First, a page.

Things I’ve done this week (2023-03-27—2023-03-31). This is mostly a log for myself so that I remember that I did things™ but you may be interested in reading it too, for whatever reason.

Don’t skip all directories when tidy-checking

While I’ve technically done this the week before, the PR has been merged this week, so I’ll document it here.

Context: in rustc development we have this thing called tidy. It is basically a custom linter to check some code style related things in the code base. The implementation is messy, but it works.

Well the gist of the problem fixed by my PR is that it stopped working. More precisely it stopped checking all files that live in directories (i.e. almost all files) because of a bug introduced by a PR that was meant to speed up it (well, I mean, doing nothing is pretty fast, so-). I’ve noticed this while trying to do another change in tidy and not being able to test my change.

Debugging the issue was a little big weird, because I assumed that the bug was in a specific check, rather than in the whole file-check-framework, but after a bit of dbg! debug printing I figured everything out. The fix itself wasn’t hard — change a check that a file has an extension so that it doesn’t ignore directories (that almost never have extensions).

However, after the fix was done & even reviewed, merging the PR proved to be hard. First of all we have (or had? I did not watch this closely) an issue that basically made it so merge fails 50% of the time, because of some weird issue in CI (see this discussion and this issue for details). Moreover it turns out that without the automatic tidy checks the code was not kept tidy, which meant that there was a high change that any merged PR made my PR unmergeable. But, eventually, it was merged so all is good :)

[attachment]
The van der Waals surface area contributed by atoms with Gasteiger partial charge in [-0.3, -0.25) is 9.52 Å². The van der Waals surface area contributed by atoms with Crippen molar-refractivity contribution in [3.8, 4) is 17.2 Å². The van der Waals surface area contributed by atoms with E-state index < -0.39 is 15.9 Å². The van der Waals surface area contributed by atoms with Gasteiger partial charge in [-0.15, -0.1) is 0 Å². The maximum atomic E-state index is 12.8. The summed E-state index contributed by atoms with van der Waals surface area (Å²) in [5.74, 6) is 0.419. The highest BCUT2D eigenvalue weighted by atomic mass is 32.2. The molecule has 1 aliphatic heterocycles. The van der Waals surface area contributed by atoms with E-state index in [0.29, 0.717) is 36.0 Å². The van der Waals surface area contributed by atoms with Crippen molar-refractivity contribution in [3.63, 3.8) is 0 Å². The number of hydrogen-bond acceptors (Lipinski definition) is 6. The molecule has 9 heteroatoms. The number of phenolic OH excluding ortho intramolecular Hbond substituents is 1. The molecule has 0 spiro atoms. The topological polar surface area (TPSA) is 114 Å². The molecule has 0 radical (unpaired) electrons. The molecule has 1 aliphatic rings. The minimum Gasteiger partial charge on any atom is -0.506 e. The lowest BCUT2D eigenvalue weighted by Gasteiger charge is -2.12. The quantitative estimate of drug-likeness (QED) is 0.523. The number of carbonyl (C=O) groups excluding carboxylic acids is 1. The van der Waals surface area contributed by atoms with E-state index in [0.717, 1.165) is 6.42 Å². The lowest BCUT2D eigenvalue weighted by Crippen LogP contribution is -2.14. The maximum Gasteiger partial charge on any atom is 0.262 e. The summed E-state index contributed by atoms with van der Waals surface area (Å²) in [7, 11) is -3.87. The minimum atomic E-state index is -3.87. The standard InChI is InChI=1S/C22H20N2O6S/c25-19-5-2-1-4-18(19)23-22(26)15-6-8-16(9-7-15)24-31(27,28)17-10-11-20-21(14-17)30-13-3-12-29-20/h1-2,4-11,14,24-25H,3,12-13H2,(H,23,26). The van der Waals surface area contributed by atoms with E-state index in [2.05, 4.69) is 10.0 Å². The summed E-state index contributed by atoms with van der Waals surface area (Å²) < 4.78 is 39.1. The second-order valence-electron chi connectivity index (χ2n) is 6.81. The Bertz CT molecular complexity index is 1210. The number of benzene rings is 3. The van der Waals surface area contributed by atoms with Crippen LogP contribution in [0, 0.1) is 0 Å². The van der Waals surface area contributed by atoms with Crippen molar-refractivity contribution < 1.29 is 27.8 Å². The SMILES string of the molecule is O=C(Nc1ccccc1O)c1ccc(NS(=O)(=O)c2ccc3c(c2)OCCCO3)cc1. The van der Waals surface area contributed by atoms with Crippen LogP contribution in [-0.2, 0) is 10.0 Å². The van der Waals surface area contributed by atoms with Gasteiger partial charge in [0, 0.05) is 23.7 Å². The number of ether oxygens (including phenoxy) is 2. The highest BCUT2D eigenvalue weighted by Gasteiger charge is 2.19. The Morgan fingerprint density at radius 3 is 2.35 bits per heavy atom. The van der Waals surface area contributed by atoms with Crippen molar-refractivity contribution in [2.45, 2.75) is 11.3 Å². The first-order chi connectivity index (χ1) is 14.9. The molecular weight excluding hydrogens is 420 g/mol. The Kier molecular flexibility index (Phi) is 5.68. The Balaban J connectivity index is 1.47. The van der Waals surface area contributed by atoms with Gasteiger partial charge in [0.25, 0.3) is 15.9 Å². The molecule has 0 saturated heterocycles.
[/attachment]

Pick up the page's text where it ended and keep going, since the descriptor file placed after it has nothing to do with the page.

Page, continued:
Installing git on dev-desktop

While this isn’t something that was done publicly, I still want to document this, since it was wild.

Context: I’m using a thing called dev-desktop — a service managed by the rust infra team, that allows rust contributors to use a cloud machine to contribute to rust. This mostly helps if you (like me) have slow/old/etc computer locally, which makes it harder to work with a big project like rust.

Context 2: on the dev-desktop machines the OS is ubuntu, which is annoying for many reasons, including outdated packages. One of the most annoying cases of outdated packages is git which, for example, doesn’t have the setting to make git push automatically create remote branches (push.autoSetupRemote).

And so, I’ve seen that fee1-dead solved this by installing git via nix (which you can do for your user without having root on the system, etc). This seemed easy at first, but later proved to be quite difficult due to computers being what they are.

First of all I cargo install nix-user-chroot and started following the [tutorial]( “

The first problem turned out to be that I accidentally made it so that when I logging to shell, the chroot is entered multiple times, but since this is not allowed, the second attempt to enter chroot fails, crashing the shell. Now, this would be fine if I had an open ssh session and could fix that, but in the only open connection I did . the_shell_config, which abruptly ended my ssh session, locking myself out of dev-desktop. Moreover, it turns out that without working shell, it is impossibly to do anything through ssh: